Since opening its doors in 1985, the recently renovated Comedy Catch has induced giggle fits with performances helmed by famed jesters such as Bobcat Goldthwait and Jerry Seinfeld. The main showroom comfortably seats up to 250 guests, with a crystal-clear audio setup preventing punch lines from getting lost in the laughter. Downstairs, the Giggles Grill serves a savory menu of steak, fried shrimp, and tall drinks to replenish calories lost chuckling or trying to huff, puff, and blow the venue’s brick walls down.
Disney's Daytime Emmy Award–winning Imagination Movers will perform their In a Big Warehouse concert in the grand interior of the Lisner Auditorium, playing their most popular songs and bringing the magic of their eponymous TV series to life. The popular New Orleans–based rock band bridges all generation gaps with fun and educational songs chock-full of memorable melodies and bounding rhythms that adults love as much as kids, fueling long van drives and kindergarten karaoke. With an extravagant set and ecstatic energy, the Imagination Movers give a performance that gets audiences dancing, clapping, and singing along, with guest appearances from Playhouse Disney favorites Choo Choo Soul, Nina, and Warehouse Mouse.
When discussing the atmosphere at Meo Mio's Cajun Spirits, owner Brian Sabo told reporters from Nooga.com, "I want people to forget they are in Chattanooga, forget their worries." To that end, his restaurant abounds with New Orleans–style decorations, from the glittery masks that adorn the wood-paneled walls to the colorful Mardi Gras beads dangling from servers’ necks. Yet the roots of this Cajun feel grow within the kitchen, where chefs fold fresh seafood and spices imported from New Orleans into creamy pastas and po’ boys. These grill masters also sizzle up fine cuts of aged steak and fill buckets with boiled shrimp, fried oysters, and seasoned catfish until they overflow.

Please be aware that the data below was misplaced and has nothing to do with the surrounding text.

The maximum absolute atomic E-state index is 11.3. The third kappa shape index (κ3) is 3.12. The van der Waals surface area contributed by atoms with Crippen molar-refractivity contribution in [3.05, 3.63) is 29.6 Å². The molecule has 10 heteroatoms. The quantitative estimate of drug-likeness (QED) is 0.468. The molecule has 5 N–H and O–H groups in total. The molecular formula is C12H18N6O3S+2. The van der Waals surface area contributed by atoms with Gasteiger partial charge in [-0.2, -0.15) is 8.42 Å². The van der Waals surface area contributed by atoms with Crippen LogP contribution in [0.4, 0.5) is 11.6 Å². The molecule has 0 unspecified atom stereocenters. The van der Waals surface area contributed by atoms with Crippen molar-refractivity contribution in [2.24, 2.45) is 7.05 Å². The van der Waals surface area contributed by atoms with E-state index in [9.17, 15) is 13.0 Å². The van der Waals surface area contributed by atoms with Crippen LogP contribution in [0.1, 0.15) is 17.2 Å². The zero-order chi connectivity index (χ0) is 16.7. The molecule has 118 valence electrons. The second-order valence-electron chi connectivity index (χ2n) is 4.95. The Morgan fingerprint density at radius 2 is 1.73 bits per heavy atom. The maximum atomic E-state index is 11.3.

Back out in the double-tiered dining area, guests linger over long island iced teas and final bites of bread pudding beneath the glow of a towering television screen and the gaze of a 2,600-pound clay sculpture of Louis Armstrong. Live local bands toot horns and strum their guitars on the restaurant's stage, conjuring jazzy festivity by beckoning feet to twirl across the dance floor. Throughout the year, the restaurant also hosts special events, from costume parties on Halloween to ceremonial beard trimmings on the first day of spring.
The consortium of professional instructors at Fred Astaire Dance Studios, which was cofounded by the legendary toe tapper himself, shepherds students of all ages and skill levels through lessons that span the style spectrum. Low-pressure private sessions allow enthusiastic teachers to fine-tune individual students' techniques and form, using their expert eyes and mechanical dancing shoes preprogrammed to do the Charleston. Patrons can learn how to cavort through classic waltz and fox-trot romps or swivel through the modern steps of salsa, swing, or samba. For dancers hoping to hoof it up in a social setting, the group practice parties provide a one-night extravaganza of instruction, demonstrations, and amateur firewalking.
Two of Christian music’s most iconic artists, Amy Grant and Michael W. Smith join forces to spread the good news, leading congregations in melodious worship on their 2 Friends Tour. Since 1982, this dynamic duo has engaged millions to flock to their catchy, ecclesiastical pop music, sharing a musical camaraderie as impenetrable as a fortress with abandonment issues. Amy Grant, author of No. 1 hits such as “El Shaddai” and “Baby Baby,” has shared her gift of song for more than 30 years, selling more than 30 million albums, garnering six Grammys, and earning a star on the Hollywood Walk of Fame. Michael W. Smith has earned countless accolades with his tremendous songbook of head-bobbing hymns and choir-rousing hits. Sharing the stage for the first time in two decades, Amy and Michael thrill fans with new psalms and favorites from their sonic scroll, merging their sets with joyful duets and chemistry that crackles like Abbott and Costello after getting struck by lightning.
At Sky Zoo, which bills itself as a "zoo of entertainment," guests can hop around from activity to activity. In the pool room they shoot billiards and play foosball, in The Big Room guests belt out karaoke songs or shimmy during Battle of the Bands sets, and in the front lounge they can take in a game on TV or throw darts. Sky Zoos fuels all of these activities with a full menu of pub food, including pizza and wings, and frosty pours doled out at its multiple bars.